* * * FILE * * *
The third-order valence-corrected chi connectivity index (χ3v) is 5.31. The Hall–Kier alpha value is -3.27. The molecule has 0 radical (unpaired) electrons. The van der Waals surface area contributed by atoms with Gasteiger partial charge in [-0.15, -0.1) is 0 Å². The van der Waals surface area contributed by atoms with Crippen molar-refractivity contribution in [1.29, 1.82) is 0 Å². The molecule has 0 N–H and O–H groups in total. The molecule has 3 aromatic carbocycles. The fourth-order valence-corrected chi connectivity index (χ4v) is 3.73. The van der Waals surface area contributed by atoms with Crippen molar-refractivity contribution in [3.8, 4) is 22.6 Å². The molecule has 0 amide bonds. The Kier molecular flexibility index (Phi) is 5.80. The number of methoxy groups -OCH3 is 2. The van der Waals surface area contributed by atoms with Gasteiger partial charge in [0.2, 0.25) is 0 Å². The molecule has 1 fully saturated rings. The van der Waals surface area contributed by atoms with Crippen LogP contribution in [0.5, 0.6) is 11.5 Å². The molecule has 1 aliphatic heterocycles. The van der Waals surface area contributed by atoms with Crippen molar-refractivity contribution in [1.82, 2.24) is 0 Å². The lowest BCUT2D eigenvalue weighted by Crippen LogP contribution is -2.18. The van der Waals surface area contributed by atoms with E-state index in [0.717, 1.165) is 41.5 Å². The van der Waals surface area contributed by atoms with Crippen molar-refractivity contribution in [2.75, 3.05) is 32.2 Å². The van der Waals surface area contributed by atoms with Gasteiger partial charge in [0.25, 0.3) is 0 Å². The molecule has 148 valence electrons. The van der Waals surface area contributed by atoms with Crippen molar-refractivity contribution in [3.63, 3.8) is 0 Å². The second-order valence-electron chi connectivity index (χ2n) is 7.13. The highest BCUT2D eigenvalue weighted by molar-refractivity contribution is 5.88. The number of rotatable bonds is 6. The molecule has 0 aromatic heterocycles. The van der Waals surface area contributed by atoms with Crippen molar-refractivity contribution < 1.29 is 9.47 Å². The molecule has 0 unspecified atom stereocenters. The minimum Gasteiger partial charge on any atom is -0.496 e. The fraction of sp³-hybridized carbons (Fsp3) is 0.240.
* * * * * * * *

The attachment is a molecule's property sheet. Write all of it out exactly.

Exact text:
The third-order valence-corrected chi connectivity index (χ3v) is 5.31. The Hall–Kier alpha value is -3.27. The molecule has 0 radical (unpaired) electrons. The van der Waals surface area contributed by atoms with Gasteiger partial charge in [-0.15, -0.1) is 0 Å². The van der Waals surface area contributed by atoms with Crippen molar-refractivity contribution in [1.29, 1.82) is 0 Å². The molecule has 0 N–H and O–H groups in total. The molecule has 3 aromatic carbocycles. The fourth-order valence-corrected chi connectivity index (χ4v) is 3.73. The van der Waals surface area contributed by atoms with Crippen molar-refractivity contribution in [3.8, 4) is 22.6 Å². The molecule has 0 amide bonds. The Kier molecular flexibility index (Phi) is 5.80. The number of methoxy groups -OCH3 is 2. The van der Waals surface area contributed by atoms with Gasteiger partial charge in [0.2, 0.25) is 0 Å². The molecule has 1 fully saturated rings. The van der Waals surface area contributed by atoms with Crippen LogP contribution in [0.5, 0.6) is 11.5 Å². The molecule has 1 aliphatic heterocycles. The van der Waals surface area contributed by atoms with Crippen molar-refractivity contribution in [1.82, 2.24) is 0 Å². The lowest BCUT2D eigenvalue weighted by Crippen LogP contribution is -2.18. The van der Waals surface area contributed by atoms with E-state index in [0.717, 1.165) is 41.5 Å². The van der Waals surface area contributed by atoms with Crippen molar-refractivity contribution in [2.75, 3.05) is 32.2 Å². The van der Waals surface area contributed by atoms with Gasteiger partial charge in [0.25, 0.3) is 0 Å². The molecule has 148 valence electrons. The van der Waals surface area contributed by atoms with Crippen molar-refractivity contribution in [3.63, 3.8) is 0 Å². The second-order valence-electron chi connectivity index (χ2n) is 7.13. The highest BCUT2D eigenvalue weighted by molar-refractivity contribution is 5.88. The number of rotatable bonds is 6. The molecule has 0 aromatic heterocycles. The van der Waals surface area contributed by atoms with Crippen molar-refractivity contribution < 1.29 is 9.47 Å². The molecule has 0 unspecified atom stereocenters. The minimum Gasteiger partial charge on any atom is -0.496 e. The fraction of sp³-hybridized carbons (Fsp3) is 0.240.